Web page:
Bummer about Bing, but still not the problem we’re hunting.


A number of Facebook profiles disappeared from the Moz reports. In a few cases it seems that the profile is actually gone from Facebook, but mostly there is at least one profile, and usually several “unofficial” profiles as well. My guess is that Moz is having trouble with the Facebook API.


As we worked through our reports this month, we found time and again that Moz could not get data from Factual. Moz support told us that Factual is having some issues with their API. Moz got the Factual data for some of our store locations with no problem. For others there is an error about not being able to connect. This affects about 40% of our listings reported in Moz.

So there’s part of the answer. But I don’t like it. This isn’t just about missing data.

Next, we looked at the Factual scores for all locations excluding those with missing data. 84% have lower quality, as reported by Moz. The drop ranged from 5 to 14 points.

There it is. Something’s up with Factual.

Has anyone else noticed similar issues? What are your thoughts?


Located in Denver, Colorado, Two Octobers is a boutique digital marketing agency specializing in paid, organic, and local search marketing. Forget about buzzwords, let’s talk real results. Give us a call to learn more.

Why Use Video SEO?

To Rank Higher and Increase Click Through Rate of Course!

There is one specific reason you should want to use video content as a means of driving your website to the top of a search listing: to provide unique content for your user/potential customer. Of course, the video content should be both impressionable and valuable. Having a valuable and unique presence in the marketplace is the derivative of any successful offering. It is also essential to recognize that “value” is derived from a consumer’s point of view, not the content publisher’s, so be sure you don’t waste time on meaningless video content. Depending on the product or industry, the video content can be anything entertaining, educational, a product demonstration, advertising message, etc. Just be sure it is relevant for your target audience.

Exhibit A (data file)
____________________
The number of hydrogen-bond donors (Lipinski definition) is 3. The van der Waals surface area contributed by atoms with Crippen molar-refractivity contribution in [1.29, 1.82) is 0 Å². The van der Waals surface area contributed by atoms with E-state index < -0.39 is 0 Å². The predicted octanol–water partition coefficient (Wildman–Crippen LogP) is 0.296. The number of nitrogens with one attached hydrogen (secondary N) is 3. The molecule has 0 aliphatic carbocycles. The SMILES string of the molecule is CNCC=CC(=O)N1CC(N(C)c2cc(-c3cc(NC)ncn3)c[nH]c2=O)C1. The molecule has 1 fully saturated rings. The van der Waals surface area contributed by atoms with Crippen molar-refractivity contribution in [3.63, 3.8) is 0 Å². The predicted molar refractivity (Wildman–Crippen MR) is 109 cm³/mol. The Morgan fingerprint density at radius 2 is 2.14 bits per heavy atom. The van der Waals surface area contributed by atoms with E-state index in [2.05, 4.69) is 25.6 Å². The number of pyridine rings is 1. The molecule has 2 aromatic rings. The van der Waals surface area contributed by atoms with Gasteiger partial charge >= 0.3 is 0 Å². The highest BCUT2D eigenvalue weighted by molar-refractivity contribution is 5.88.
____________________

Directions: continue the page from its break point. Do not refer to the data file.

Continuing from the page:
As a direct effect of offering this unique content and (note the italics) optimizing it for search, your site will organically accumulate traffic or, as said by Google, “result in more clicks to your pages” by means of higher rankings and a more noticeable listing in the search engine results page. This traffic will aid in driving immediate conversions, building brand awareness and, thusly, driving long-term conversions.

Hosting content on sites like YouTube or Vimeo and embedding on you own site is always a simple option, but rarely the best. Of course, the YouTube/Vimeo hosted content will have a larger audience base than your own site, which provides the potential for a higher number of impressions, but any link building, page rank, or content value gained from these videos will not be attributed to your site. Seeing that these are all ranking factors for the engines, it would be a huge missed opportunity! Be smart and capitalize on your content. Whenever possible, it is best to host videos on your own site.

When putting up the video content on your site, following the guidelines for marking up video content is also smart. Why skip the opportunity to let crawlers know you’re an extra-super-smart digital marketer? When filling in these schema tags, it is very important to create a transcript of any dialog in the video so the content can be indexed. Crawlers cannot obtain any information from images or videos embedded in your site’s source code (not yet anyways. However, Google is working on an automated delivery project). The transcript can be hidden from the visible version of your page if desired. Using the guidelines for sharing a video transcript is likely to be your best option. It is also advisable to post only one video per page in order to maximize content and encourage site navigation.

If you choose to enable users to share and embed your video, it is a good idea to install a custom tracking code into the video’s embed code.